11.3 SU(N) theory with fundamental flavors

11.3.1 Nf = 1

Next, consider the SU(N) theory with one flavor (Q,Q̃) of bare mass μ. The curve is given by

Σ : ΛN 1(x μ) z + ΛNz = xN + u2xN 2 + + uN. (11.3.1)

Recall that in the semiclassical analysis we saw that a light charged hypermultiplet arises when ai μ. Let us check that the curve written above reproduces this behavior.

First, we introduce a̲i as before, and consider the semiclassical regime when all |a̲i| is far larger than |Λ|. The A-cycle on the ultraviolet curve was |z| = 1 as before. Then we find ai ai̲ + O(Λ) just as was in the case of the pure theory.

To see additional singularities in the weakly-coupled region, define z̃ = zΛN 1. The curve is then

x μ z̃ + Λ2N 1z̃ = xN + u2xN 2 + + uN, (11.3.2)

which can be approximated by

x μ z̃ = xN + u2xN 2 + + uN = (x a̲i) (11.3.3)

in the extremely weakly coupled limit. The equation factorizes and the curve separates into two when a̲i = μ; otherwise the curve is a smooth degree-N covering of the z sphere. This shows that when a̲i = μ, a one-cycle on the Seiberg-Witten curve shrinks, and the membrane suspended there produces a massless hypermultiplet, see Fig. 5.9.

The one-loop running can also be checked. The branch points zi+ in the large z region is unchanged, as the structure of the Nf = 1 curve in the large z region itself is unchanged from the pure curve. Then

zi+ (EΛ)N. (11.3.4)

In the small z region, the branch points are around where ΛN 1xz and P(x) are of the same order. Assuming |x||a̲i||E|, we see

zi (ΛE)N 1. (11.3.5)

Then the monopole has the mass

Mmonopole = | 1 2πiBiλ| (11.3.6) |(ai ai+1) 1 2πiΛN1EN1ENΛNdz z | (11.3.7) |(ai ai+1)2N 1 2πi log E Λ|. (11.3.8)

This gives

τ(E) = 2N 1 2πi log E Λ (11.3.9)

as it should be.

11.3.2 General number of flavors

More generally, we can consider the curve given by

Σ : ΛN NL i=1NL(x μi) z + zΛN NR i=1NR(x μi) = xN + u2xN 2 + + uN1x + uN(11.3.10)

where NL,NR N. When NL = NR = N, we need to introduce complex numbers f, f as in the curve of SU(2) with four flavors, (9.1.5):

Σ : f i=1N(x μi) z + f z i=1N(x μi) = xN + u2xN 2 + + uN1x + uN.(11.3.11)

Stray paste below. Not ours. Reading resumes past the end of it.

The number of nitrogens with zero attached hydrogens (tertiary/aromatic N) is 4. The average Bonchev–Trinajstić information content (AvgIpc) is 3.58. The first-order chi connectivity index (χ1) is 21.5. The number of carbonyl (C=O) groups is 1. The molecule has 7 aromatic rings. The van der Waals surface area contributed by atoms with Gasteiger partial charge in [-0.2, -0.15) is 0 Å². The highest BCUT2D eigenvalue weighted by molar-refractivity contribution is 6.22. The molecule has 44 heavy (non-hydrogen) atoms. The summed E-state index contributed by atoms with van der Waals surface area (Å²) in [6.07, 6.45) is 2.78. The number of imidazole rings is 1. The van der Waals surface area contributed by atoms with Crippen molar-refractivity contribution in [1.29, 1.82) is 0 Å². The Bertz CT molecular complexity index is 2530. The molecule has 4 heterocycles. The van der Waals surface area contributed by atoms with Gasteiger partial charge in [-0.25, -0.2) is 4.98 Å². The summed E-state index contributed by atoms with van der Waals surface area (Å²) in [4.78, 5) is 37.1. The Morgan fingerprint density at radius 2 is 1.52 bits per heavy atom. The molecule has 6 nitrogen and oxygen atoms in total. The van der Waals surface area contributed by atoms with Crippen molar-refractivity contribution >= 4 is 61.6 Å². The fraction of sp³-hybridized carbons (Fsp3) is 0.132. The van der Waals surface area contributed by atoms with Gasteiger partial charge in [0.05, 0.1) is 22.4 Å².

We also need to distinguish the mass parameters in the curve and the mass parameters in the BPS mass formula, carefully studied in Sec. 9.2 for SU(2) with four flavors. In the following we mainly discuss the case with less than 2N 1 flavors.

Consider the case when μi and μi are all small. Further, consider the regime where |a̲i| Λ. As always we find ai = a̲i + O(Λ). The branch points are at

|zi+|EN NR ΛN NR ,|zi| ΛN NL EN NL. (11.3.12)

Then we find

Mmonopole |(ai ai+1) 1 2πiΛNNLENNLEN NRΛN NRdz z | (11.3.13) |(ai ai+1)2N (NL + NR) 2πi log E Λ|, (11.3.14)

and therefore the one-loop running is

τ(E) = 2N (NL + NR) 2πi log E Λ. (11.3.15)

In the other regime when |μi|,|a̲i| Λ, we can use the redefining trick to find singularities on the Coulomb branch. For example, defining z̃ = zΛN NL, the curve is

i=1NL(x μi) z̃ +z̃Λ2N NR NL i=1NR(xμi) = xN+u2xN 2++uN1x+uN. (11.3.16)

Then the limit Λ 0 can be taken, which gives

i=1NL(x μi) z̃ = i=1N(x a̲i). (11.3.17)

This means that whenever a̲i = μs for some i and s = 1,,NL, the curve splits into two, because the equation can be factorized. The same can be done for the variable w = 1z. Then we also find singularities when a̲i = μs for some i and s = 1,,NR. In total, these reproduce the semiclassical, weakly-coupled physics of SU(N) theory with Nf = NR + NL hypermultiplets in the fundamental representation. The situation is summarized in Fig. 11.5.

Figure 11.5: SU(N) theory with flavors

We have a sphere C described by the coordinate z. The curve Σ is an N-sheeted cover of C. We have one M5-brane wrapping Σ. We call the 6d theory living on C the 𝒩=(2, 0) theory of type SU(N). Roughly speaking, it arises from N coincident M5-branes.

Consider Argz as the sixth direction x6, and log |z| as the fifth direction x5. Reducing along the x6 direction, we have a 5d theory on a segment. The 5d theory is the maximally supersymmetric Yang-Mills theory with gauge group SU(N). The term

ΛN NL i=1NL(x μi) z (11.3.18)

in the curve can be thought of defining a certain boundary condition on the left side of the fifth direction. We regard it as giving NL hypermultiplets in the SU(N) fundamental representation there. Similarly, the term

zΛN NR i=1NR(x μi) (11.3.19)

is regarded as the boundary condition such that NR fundamental hypermultiplets there. By further reducing the theory along the fifth direction, we have SU(N) gauge theory with Nf = NL + NR fundamental hypermultiplets in total. We saw that the effect of the boundary conditions becomes noticeable around when

log |zR| (N NR) log E Λ < 0, log |zL| (N NL) log Λ E > 0. (11.3.20)

In the five dimensional Yang-Mills, we have monopole strings, which have ends around |zR| and |zL|. From the four-dimensional point of view, log |zL||zR| then controlled the mass of the monopoles, which then gave the one-loop running of the theory.

Note that from the four-dimensional point of view, the split of Nf into NR and NL is rather arbitrary. In fact, by redefining z, we can easily come to the form of the curve given by

Λ2N Nf iNf(x μi) z + z = xN + u2xN 2 + uN (11.3.21)

where we defined μNL+i := μi. In this form the symmetry exchanging all Nf mass parameters is manifest.

From the higher-dimensional perspective, it is however sometimes convenient to stick to the situation where the equation of the Seiberg-Witten curve Σ is of degree N regarded as a polynomial in x. This guarantees that Σ is always an N-sheeted cover of the ultraviolet curve C. Numerically, this condition means that the boundary condition such as (11.3.18) and (11.3.19) also has degrees less than or equal to N. This imposes the constraint N NL,R, and therefore 2N Nf. This is the condition that the theory is asymptotically free or asymptotically conformal.